They’ll get a free soft drink and some unspecified Shake Shack swag. They’ll also get the chance to buy a Shack, Track and Field technical T-shirt for $25. If they wear that to the next run, they’ll get a free cone or cup of custard.
The group will meet the second Tuesday of every month, rain or shine, starting March 8. The group will meet at 7 p.m. at Shake Shack, 1100 South Lamar Boulevard, No. 2100. Runners will head to Lady Bird Lake, where they’ll do the short loop, and then return to the Shack.
Want to pitch in to spruce up your neighborhood park?
Thousands of volunteers will grab rakes, shovels and bags of mulch Saturday as they man the 115 designated improvement projects that make up this year’s It’s My Park Day, organized by the Austin Parks Foundation.
Improvement projects include creek cleaning, tree pruning, trash pick-up, planting and trail cleanup at parks all over the city. Participants will do maintenance work at the disc golf course at Roy G. Guerrero Park, tidy up Mount Bonnell and spread mulch at Ramsey Park, plus a lot more.
“It’s My Park Day is about investing in our city – an investment in the shared spaces that improve the quality of life for residents and visitors,” said Colin Wallis, executive director of the Austin Parks Foundation.
It’s a fun day, too. I volunteered a few years ago, planting bushes and flowers in front of Deep Eddy Pool. Now every time I drop by for a swim, I feel a little surge of pride in the landscaping.
After nearly 10 years of encouraging motorists and cyclists to safely co-exist on Austin area roads, Alvaro Bastidas is stepping down from his role as executive director of Please Be Kind to Cyclists.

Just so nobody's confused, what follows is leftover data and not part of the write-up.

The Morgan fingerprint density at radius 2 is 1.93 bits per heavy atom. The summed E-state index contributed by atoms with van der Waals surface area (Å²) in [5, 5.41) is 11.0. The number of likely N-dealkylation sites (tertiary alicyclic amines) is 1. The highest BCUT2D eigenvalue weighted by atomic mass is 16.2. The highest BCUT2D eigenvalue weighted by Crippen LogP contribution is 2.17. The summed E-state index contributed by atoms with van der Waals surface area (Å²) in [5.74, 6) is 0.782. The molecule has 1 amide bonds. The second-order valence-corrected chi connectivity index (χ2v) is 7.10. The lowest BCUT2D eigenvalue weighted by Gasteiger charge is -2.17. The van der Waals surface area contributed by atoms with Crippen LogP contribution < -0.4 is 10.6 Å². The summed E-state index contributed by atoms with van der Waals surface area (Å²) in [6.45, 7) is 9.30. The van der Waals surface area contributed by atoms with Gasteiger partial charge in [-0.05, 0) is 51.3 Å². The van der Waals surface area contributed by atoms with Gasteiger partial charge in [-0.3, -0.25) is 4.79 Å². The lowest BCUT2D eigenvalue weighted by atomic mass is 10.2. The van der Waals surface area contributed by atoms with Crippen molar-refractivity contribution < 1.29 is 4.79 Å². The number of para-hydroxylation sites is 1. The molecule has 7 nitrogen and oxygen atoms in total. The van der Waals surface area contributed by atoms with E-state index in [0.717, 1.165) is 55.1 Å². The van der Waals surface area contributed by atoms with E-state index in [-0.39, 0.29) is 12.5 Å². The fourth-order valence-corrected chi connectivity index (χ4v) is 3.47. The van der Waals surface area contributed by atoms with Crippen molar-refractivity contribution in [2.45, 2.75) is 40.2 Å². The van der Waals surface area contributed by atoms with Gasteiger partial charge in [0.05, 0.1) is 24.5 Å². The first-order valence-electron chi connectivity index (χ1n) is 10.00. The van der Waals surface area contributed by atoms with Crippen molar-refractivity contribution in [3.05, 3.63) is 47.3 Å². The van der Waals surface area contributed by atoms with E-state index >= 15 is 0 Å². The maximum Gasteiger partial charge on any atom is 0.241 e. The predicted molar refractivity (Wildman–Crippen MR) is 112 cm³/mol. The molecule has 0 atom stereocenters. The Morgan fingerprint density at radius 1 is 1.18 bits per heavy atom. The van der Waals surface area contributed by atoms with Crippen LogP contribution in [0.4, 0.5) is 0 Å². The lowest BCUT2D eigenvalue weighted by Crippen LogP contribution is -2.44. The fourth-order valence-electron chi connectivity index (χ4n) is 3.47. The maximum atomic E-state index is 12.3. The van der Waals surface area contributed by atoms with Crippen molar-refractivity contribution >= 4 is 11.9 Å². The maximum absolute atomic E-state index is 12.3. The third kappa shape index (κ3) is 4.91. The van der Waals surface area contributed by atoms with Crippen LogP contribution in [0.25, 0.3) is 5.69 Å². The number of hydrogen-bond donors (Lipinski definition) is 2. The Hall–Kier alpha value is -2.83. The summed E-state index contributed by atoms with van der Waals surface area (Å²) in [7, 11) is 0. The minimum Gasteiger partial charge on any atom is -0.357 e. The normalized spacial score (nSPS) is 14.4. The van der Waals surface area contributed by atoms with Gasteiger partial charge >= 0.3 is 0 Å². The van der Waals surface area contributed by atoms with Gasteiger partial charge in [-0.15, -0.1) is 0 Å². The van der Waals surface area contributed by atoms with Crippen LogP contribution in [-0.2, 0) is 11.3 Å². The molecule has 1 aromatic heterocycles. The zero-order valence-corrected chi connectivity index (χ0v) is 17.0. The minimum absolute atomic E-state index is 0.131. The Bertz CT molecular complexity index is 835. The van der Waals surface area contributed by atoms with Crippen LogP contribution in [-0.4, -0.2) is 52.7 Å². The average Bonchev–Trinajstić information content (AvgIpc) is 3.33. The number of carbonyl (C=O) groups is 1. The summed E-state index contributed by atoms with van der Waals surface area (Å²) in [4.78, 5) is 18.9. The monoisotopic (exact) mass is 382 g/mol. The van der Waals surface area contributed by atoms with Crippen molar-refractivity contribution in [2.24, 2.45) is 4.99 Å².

City officials will present him with a Distinguished Service Award at 5:30 p.m. Thursday in the council chambers at Austin City Hall, 301 West Second Street.
Bastidas, who was injured in a cycling crash in 2002, along his wife Patricia, and Scot Simmons, whose sister died when a vehicle struck her while she was cycling, started the non-profit organization in 2006. Since then, they’ve worked to raise awareness, provide educational materials and encourage harmony among all road users.
The group created an educational video in collaboration with the Texas Department of Transportation which is now used in driver education and defensive driving classes around the state. It also launched a tragedy assistance program to help families of cyclists affected by crashes. Its Cyclists VIP program reminds cyclists to stay “visible, in the moment and predictable.”
Please Be Kind spearheaded a “Rally for Safe Roads” bus wrap campaign that featured buses bearing messages reminding motorists to give bicyclists at least a 3-foot berth when they pass, and noting that it’s against the law to use hand-held devices while driving or biking.
The organization also distributed more than 25,000 of it’s popular Please Be Kind to Cyclists bumper stickers, which can be spotted on cars all over the United States.
Please Be Kind to Cyclists hired its first paid executive director, Gonzalo A. Ponce, last year. This year, the organization will formulate a strategic plan.